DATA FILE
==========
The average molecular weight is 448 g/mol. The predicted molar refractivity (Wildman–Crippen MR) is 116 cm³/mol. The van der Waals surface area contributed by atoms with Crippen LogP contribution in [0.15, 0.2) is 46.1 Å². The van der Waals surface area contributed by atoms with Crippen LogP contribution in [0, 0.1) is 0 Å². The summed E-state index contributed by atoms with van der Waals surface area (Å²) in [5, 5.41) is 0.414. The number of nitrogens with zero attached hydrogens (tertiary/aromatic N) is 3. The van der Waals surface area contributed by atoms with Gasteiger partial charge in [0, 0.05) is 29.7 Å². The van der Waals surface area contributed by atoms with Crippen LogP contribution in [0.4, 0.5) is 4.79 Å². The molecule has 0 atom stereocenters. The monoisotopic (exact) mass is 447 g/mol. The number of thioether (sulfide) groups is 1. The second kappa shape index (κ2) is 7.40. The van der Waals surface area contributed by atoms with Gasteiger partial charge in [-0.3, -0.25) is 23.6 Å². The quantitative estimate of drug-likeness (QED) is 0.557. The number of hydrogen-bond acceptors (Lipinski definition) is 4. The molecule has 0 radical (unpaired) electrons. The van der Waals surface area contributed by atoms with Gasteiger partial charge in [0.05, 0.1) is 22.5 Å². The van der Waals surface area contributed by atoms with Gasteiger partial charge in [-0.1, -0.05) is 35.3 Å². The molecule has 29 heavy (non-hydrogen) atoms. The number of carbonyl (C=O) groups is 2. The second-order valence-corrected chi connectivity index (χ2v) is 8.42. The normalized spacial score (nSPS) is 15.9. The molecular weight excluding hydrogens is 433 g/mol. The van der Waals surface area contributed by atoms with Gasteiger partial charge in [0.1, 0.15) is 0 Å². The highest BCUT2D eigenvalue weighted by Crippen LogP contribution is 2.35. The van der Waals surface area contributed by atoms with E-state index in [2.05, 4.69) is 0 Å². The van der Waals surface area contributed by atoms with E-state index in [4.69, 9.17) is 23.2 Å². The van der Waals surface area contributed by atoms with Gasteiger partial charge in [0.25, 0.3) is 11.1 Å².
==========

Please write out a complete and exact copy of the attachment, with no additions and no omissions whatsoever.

The average molecular weight is 448 g/mol. The predicted molar refractivity (Wildman–Crippen MR) is 116 cm³/mol. The van der Waals surface area contributed by atoms with Crippen LogP contribution in [0.15, 0.2) is 46.1 Å². The van der Waals surface area contributed by atoms with Crippen LogP contribution in [0, 0.1) is 0 Å². The summed E-state index contributed by atoms with van der Waals surface area (Å²) in [5, 5.41) is 0.414. The number of nitrogens with zero attached hydrogens (tertiary/aromatic N) is 3. The van der Waals surface area contributed by atoms with Gasteiger partial charge in [0, 0.05) is 29.7 Å². The van der Waals surface area contributed by atoms with Crippen LogP contribution in [0.4, 0.5) is 4.79 Å². The molecule has 0 atom stereocenters. The monoisotopic (exact) mass is 447 g/mol. The number of thioether (sulfide) groups is 1. The second kappa shape index (κ2) is 7.40. The van der Waals surface area contributed by atoms with Gasteiger partial charge in [-0.3, -0.25) is 23.6 Å². The quantitative estimate of drug-likeness (QED) is 0.557. The number of hydrogen-bond acceptors (Lipinski definition) is 4. The molecule has 0 radical (unpaired) electrons. The van der Waals surface area contributed by atoms with Gasteiger partial charge in [0.05, 0.1) is 22.5 Å². The van der Waals surface area contributed by atoms with Gasteiger partial charge in [-0.1, -0.05) is 35.3 Å². The molecule has 29 heavy (non-hydrogen) atoms. The number of carbonyl (C=O) groups is 2. The second-order valence-corrected chi connectivity index (χ2v) is 8.42. The normalized spacial score (nSPS) is 15.9. The molecular weight excluding hydrogens is 433 g/mol. The van der Waals surface area contributed by atoms with Gasteiger partial charge in [0.1, 0.15) is 0 Å². The highest BCUT2D eigenvalue weighted by Crippen LogP contribution is 2.35. The van der Waals surface area contributed by atoms with E-state index in [2.05, 4.69) is 0 Å². The van der Waals surface area contributed by atoms with E-state index in [4.69, 9.17) is 23.2 Å². The van der Waals surface area contributed by atoms with Gasteiger partial charge in [0.25, 0.3) is 11.1 Å².